Strabismus or Cross-eyes or Squint is a vision problem in which both eyes are not in alignment with each other. Though it is common in infants and children, it can occur at any age. Adults may also develop the condition.
Strabismus can be intermittent or constant.
Due to weak eye muscles or abnormal nerve impulses to the eye muscles
Strabismus can accompany some systemic illnesses like diabetes, high blood pressure, multiple sclerosis, myasthenia gravis or thyroid disorders
Blurred or poor vision due to cataract, corneal scars, glaucoma, refractive errors, optic nerve disease, retinal disease, tumors of the eye etc.
Brought about by injuries
Can accompany some systemic illnesses like diabetes, high blood pressure, multiple sclerosis, myasthenia gravis or thyroid disorders.
Eyes that look misaligned
Eyes that do not appear to move together
Frequent blinking or squinting, especially in bright sunlight
Tilting head to look at things
Faulty depth perception
Poor vision in one or both eyes
The evaluation for suspected strabismus usually includes a medical and visual history and a test for visual acuity (how well one sees with each eye). The diagnosis of strabismus is best made with a careful eye examination with the ophthalmologist.
The most common visible sign of Strabismus is that the eye does not appear straight. Sometimes, a child will squint or close one eye in bright sunlight. Faulty depth perception may be present. They may tilt their heads in a specific direction in order to use their eyes together.
Children do not outgrow the squint!
It is important to consult an Ophthalmologist if your child displays these symptoms to determine the appropriate treatment.
Squint surgery and correction in Mumbai, India
Children should be monitored closely during infancy and the preschool years to detect potential eye problems, particularly if a relative has strabismus. Early detection, accurate diagnosis, and proper treatment can cure strabismus. It is recommended that all children be screened for eye health before age 6 months and again between 3 and 5 years of age by a pediatrician or an ophthalmologist.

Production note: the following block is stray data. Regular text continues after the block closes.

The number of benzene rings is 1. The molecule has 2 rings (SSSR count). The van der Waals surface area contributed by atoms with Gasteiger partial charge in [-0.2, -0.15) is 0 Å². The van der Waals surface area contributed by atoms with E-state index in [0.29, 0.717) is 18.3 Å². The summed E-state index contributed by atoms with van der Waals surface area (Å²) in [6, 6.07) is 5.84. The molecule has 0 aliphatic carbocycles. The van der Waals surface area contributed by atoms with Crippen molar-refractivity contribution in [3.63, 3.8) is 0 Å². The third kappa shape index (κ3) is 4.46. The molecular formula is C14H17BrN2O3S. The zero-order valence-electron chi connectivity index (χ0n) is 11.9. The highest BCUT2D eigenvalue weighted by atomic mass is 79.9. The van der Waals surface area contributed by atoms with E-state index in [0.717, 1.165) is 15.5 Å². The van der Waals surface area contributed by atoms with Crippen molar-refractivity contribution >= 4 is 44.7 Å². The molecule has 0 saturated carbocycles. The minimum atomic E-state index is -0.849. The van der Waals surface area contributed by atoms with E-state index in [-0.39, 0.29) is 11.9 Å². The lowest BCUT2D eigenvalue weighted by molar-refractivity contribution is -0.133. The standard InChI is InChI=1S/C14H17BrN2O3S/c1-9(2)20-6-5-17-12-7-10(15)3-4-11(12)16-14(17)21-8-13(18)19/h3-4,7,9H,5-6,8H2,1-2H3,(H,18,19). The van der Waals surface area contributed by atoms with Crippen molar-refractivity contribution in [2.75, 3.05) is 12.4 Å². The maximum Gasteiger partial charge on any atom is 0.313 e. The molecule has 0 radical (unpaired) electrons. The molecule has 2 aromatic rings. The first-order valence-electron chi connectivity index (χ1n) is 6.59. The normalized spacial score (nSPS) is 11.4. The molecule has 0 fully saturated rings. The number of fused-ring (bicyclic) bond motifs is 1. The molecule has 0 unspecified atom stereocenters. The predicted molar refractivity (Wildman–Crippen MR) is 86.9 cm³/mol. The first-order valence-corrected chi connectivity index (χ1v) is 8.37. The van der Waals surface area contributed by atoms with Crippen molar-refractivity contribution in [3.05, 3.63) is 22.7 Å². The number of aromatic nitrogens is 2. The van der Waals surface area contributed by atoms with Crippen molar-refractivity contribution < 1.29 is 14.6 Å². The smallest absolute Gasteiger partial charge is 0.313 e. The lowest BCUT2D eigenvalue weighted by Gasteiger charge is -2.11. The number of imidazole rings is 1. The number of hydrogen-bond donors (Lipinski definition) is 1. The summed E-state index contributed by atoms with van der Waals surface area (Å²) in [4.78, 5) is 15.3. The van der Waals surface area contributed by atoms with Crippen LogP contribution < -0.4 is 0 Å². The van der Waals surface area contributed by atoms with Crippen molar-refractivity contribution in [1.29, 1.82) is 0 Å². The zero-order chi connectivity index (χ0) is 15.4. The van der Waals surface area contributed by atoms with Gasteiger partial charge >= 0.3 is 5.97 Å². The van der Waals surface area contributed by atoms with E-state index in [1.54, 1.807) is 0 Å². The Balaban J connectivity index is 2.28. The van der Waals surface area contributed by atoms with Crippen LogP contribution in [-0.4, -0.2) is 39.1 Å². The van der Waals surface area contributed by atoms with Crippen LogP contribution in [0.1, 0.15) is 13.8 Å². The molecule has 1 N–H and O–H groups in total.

Routine vision screening for young children includes testing for strabismus, usually using the light reflex for infants, and cover testing for preschool-age children.
The primary goal of treatment is to preserve or restore as much visual function as possible.
Treatment of squint varies depending on the exact type and cause of the strabismus. After a complete eye examination, including a detailed study of the inner parts of the eye, an ophthalmologist can recommend appropriate optical, medical or surgical therapy.
Nearly 40% patients with squint can be cured by spectacles and/or eye exercises. However, a large majority require surgical treatment. The squint operations are very safe and should be done at the earliest. Generally if the eyes are not aligned for more than 6 months in a child, irreversible damage to the three dimensional vision occurs, which is only partly reversible. Squint surgeries are performed successfully even in children as young as 4 months.
Non-surgical treatment - Spectacles and Prisms
Some squints are caused by refractive errors (spectacle powers), usually where one eye has a much higher power than the other. In such cases, squint can be corrected by prescribing proper spectacles.
In children, eye patch may be prescribed for the stronger eye to force the use of the weaker or suppressed eye. Eye drops are used to temporarily blur the vision of the preferred eye. Exercises may be prescribed to strengthen specific eye muscles.
In adult patients double vision caused by small squints can be corrected by incorporating prisms in the spectacles.
Squint eye treatment cost varies depending on condition.
Squint Surgical treatment in Mumbai
Most patients, however, require surgical correction. Surgery is done under general anaesthesia in children and under local anaesthesia in adults.
The aim of the surgery is to tighten or loosen specific eye muscles required to realign the eyes. This is planned for both eyes simultaneously or on one at a time depending on the fitness for the procedure. Occasionally alignment is not achieved with the first surgery and additional surgery is needed.
The eye muscles are situated outside the eyeball and the procedure involves working on the white portion of the eyeball. The eyeball itself is not opened.
The principle of surgery is to weaken the stronger muscle and strengthen the weaker muscle. Either one or several muscles may be operated upon, depending on the type and severity of squint.
Eye is bandaged for one day after surgery.
After surgery, eye drops are prescribed and follow up visits advised.
The treatment does not stop with surgery. Glasses may have to be continued to maintain clarity of vision. Patching therapy may be needed to be continued for some time after the surgery.
With early detection, accurate diagnosis and proper treatment, the prognosis with strabismus is excellent. Treatment before age 8-9 years and especially by 6 years of age gives the best results.